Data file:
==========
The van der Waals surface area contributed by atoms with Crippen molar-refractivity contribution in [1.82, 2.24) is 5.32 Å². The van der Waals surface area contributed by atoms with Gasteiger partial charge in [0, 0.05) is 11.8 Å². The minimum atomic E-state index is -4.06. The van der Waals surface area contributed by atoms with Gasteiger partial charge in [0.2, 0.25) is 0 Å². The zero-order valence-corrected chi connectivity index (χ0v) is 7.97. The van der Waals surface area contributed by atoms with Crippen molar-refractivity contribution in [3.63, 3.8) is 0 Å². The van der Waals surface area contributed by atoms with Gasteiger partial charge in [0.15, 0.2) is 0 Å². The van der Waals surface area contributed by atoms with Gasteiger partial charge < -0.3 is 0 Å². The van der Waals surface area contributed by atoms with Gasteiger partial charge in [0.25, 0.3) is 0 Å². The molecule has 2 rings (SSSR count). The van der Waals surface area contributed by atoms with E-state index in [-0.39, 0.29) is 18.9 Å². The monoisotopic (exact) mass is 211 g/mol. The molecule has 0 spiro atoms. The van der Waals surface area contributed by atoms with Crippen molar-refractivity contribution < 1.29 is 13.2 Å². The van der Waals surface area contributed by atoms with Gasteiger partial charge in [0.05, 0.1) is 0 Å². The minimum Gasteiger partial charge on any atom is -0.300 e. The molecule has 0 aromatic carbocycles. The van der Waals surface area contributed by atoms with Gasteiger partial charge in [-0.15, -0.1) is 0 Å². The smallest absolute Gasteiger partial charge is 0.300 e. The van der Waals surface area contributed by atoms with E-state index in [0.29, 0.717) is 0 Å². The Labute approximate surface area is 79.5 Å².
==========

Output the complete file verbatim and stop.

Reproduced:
The van der Waals surface area contributed by atoms with Crippen molar-refractivity contribution in [1.82, 2.24) is 5.32 Å². The van der Waals surface area contributed by atoms with Gasteiger partial charge in [0, 0.05) is 11.8 Å². The minimum atomic E-state index is -4.06. The van der Waals surface area contributed by atoms with Gasteiger partial charge in [0.2, 0.25) is 0 Å². The zero-order valence-corrected chi connectivity index (χ0v) is 7.97. The van der Waals surface area contributed by atoms with Crippen molar-refractivity contribution in [3.63, 3.8) is 0 Å². The van der Waals surface area contributed by atoms with Gasteiger partial charge in [0.15, 0.2) is 0 Å². The van der Waals surface area contributed by atoms with Gasteiger partial charge < -0.3 is 0 Å². The van der Waals surface area contributed by atoms with Gasteiger partial charge in [0.25, 0.3) is 0 Å². The molecule has 2 rings (SSSR count). The van der Waals surface area contributed by atoms with E-state index in [-0.39, 0.29) is 18.9 Å². The monoisotopic (exact) mass is 211 g/mol. The molecule has 0 spiro atoms. The van der Waals surface area contributed by atoms with Crippen molar-refractivity contribution < 1.29 is 13.2 Å². The van der Waals surface area contributed by atoms with Gasteiger partial charge in [0.05, 0.1) is 0 Å². The minimum Gasteiger partial charge on any atom is -0.300 e. The molecule has 0 aromatic carbocycles. The van der Waals surface area contributed by atoms with Gasteiger partial charge in [-0.15, -0.1) is 0 Å². The smallest absolute Gasteiger partial charge is 0.300 e. The van der Waals surface area contributed by atoms with E-state index in [0.29, 0.717) is 0 Å². The Labute approximate surface area is 79.5 Å².